Achille Mbembe, is a Cameroonian political theorist, author, and educator based in South Africa. Achille Mbembe, who’s currently a research professor in history and politics working with Harvard University’s W.E.B. Dubois Research Institute has written extensively in African history and politics, including La naissance du maquis dans le Sud-Cameroun (Paris, Karthala, 1996) with an A1 rating from the National Research Foundation. He received most of his academic training in Paris, first at the prestigious University of Sorbonne and later at the Institut d’Etudes Politiques.
Achille Mbembe is this year’s winner of the prestigious German award for outstanding research, the Gerda Henkel Prize. The 100,000 euro ($116,100) prize is awarded to those conducted outstanding research in science and the humanities. The selection committee for the Gerda Henkel Prize receives hundreds of nominations from universities and research institutions the world over. Achille Mbembe is the first African scholar to win the German foundation bi-annual prize, his work in philosophy, history, and political science made an incredible impact to broaden the history of politics in Africa’s modern era.
Okay, first of all, one thing that excites me about the state of the continent today is the extent to which it has leapfrogged a series of steps other societies have had to follow in terms of their technological development. Most regions of the continent today—with the rapid expansion of mobile telephony—are moving freely from the age of iron to the digital age. This goes hand in hand with an explosion of forms of knowledge, some of which borrow from traditional knowledge, and others, from high-end technologies found in the rest of the world. That acceleration seems to me to be the main philosophical and political question, as well as the economic question, that we have to put at the center of any discussion on knowledge production today. – Achille Mbemb speaking to OkayAfrica in 2015 on what excites him about Africa’s future.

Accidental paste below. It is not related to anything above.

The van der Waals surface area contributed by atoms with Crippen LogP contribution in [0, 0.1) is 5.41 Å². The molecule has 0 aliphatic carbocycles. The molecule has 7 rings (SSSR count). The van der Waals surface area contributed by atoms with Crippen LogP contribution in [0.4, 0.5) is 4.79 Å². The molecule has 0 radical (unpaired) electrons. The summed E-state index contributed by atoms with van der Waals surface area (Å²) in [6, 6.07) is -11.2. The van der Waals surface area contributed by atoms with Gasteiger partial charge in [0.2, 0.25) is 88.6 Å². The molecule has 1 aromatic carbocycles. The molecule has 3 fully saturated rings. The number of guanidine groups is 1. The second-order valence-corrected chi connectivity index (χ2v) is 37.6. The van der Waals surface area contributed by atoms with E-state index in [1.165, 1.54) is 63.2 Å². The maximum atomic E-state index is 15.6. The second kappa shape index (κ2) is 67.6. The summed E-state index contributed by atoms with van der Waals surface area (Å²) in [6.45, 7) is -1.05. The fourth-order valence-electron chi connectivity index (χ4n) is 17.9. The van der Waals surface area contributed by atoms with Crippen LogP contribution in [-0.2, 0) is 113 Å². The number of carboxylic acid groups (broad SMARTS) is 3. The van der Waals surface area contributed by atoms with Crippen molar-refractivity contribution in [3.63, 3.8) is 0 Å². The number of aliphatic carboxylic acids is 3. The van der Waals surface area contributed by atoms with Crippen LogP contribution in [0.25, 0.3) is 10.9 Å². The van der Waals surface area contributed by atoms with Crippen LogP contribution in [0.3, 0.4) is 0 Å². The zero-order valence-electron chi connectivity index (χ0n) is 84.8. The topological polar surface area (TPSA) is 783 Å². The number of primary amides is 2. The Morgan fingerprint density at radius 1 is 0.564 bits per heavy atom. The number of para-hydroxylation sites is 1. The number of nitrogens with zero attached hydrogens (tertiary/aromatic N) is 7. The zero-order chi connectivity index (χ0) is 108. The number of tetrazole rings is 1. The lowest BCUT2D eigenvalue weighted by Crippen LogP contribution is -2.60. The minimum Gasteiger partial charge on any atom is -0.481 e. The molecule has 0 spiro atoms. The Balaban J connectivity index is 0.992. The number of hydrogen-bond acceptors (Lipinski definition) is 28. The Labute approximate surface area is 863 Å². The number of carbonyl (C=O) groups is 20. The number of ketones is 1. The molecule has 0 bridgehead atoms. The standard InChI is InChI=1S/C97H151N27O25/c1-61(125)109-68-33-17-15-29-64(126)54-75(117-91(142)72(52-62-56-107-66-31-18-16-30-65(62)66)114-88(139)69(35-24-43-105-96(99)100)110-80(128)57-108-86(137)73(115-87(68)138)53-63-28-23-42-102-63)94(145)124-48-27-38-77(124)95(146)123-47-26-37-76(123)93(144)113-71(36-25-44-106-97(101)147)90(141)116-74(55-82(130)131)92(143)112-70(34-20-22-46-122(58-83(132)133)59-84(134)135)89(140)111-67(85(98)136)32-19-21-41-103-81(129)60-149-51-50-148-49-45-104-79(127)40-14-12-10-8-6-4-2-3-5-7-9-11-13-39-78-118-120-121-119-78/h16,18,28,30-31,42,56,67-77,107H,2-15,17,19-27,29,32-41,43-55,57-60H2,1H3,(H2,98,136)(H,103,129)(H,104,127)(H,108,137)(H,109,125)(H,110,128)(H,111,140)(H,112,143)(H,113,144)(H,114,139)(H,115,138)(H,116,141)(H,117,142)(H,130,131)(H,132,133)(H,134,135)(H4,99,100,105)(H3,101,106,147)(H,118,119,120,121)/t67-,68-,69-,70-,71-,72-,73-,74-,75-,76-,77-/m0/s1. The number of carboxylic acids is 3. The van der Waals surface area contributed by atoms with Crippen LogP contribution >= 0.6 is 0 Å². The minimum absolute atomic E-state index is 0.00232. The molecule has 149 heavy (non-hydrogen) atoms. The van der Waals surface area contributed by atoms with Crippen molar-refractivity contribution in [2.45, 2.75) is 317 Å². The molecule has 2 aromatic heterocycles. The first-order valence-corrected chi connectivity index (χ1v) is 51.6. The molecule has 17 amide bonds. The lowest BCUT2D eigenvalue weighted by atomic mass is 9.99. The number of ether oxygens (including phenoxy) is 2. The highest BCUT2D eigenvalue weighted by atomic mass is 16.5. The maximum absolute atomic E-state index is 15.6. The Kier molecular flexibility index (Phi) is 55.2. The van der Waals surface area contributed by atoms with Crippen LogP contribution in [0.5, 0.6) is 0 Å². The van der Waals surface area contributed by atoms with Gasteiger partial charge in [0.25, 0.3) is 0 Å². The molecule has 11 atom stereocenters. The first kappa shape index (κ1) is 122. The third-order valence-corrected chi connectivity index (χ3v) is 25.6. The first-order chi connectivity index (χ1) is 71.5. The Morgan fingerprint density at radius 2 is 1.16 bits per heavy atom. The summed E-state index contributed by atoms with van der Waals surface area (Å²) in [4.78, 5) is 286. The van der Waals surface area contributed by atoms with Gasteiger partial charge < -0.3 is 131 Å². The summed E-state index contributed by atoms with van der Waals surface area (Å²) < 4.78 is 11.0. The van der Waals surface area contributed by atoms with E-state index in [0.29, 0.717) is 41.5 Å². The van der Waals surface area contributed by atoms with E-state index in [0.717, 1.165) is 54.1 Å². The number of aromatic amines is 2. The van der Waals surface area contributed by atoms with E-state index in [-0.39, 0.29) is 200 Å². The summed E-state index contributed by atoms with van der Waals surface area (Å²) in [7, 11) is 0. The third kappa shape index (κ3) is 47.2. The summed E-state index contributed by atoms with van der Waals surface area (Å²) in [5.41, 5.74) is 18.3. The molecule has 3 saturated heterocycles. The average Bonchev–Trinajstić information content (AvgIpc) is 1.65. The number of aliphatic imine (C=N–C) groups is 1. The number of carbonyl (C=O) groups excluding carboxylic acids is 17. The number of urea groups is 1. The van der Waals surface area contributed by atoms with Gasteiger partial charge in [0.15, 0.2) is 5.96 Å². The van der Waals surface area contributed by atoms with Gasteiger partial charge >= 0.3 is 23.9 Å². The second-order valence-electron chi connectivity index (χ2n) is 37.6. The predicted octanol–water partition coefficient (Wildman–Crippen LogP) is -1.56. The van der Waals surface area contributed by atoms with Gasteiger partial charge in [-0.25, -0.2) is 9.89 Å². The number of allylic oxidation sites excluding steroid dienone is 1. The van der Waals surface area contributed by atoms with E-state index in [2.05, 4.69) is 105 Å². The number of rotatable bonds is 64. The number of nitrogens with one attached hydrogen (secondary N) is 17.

His last book, titled Critique of Black Reason, was published in 2013 (English translation in 2017). The book offers a capacious genealogy of the category of Blackness—from the Atlantic slave trade to the present—to critically reevaluate history, racism, and the future of humanity, dismantling representations of blackness in European philosophical and cultural discourses to the centuries-long exploitation of black lives by global economic interests.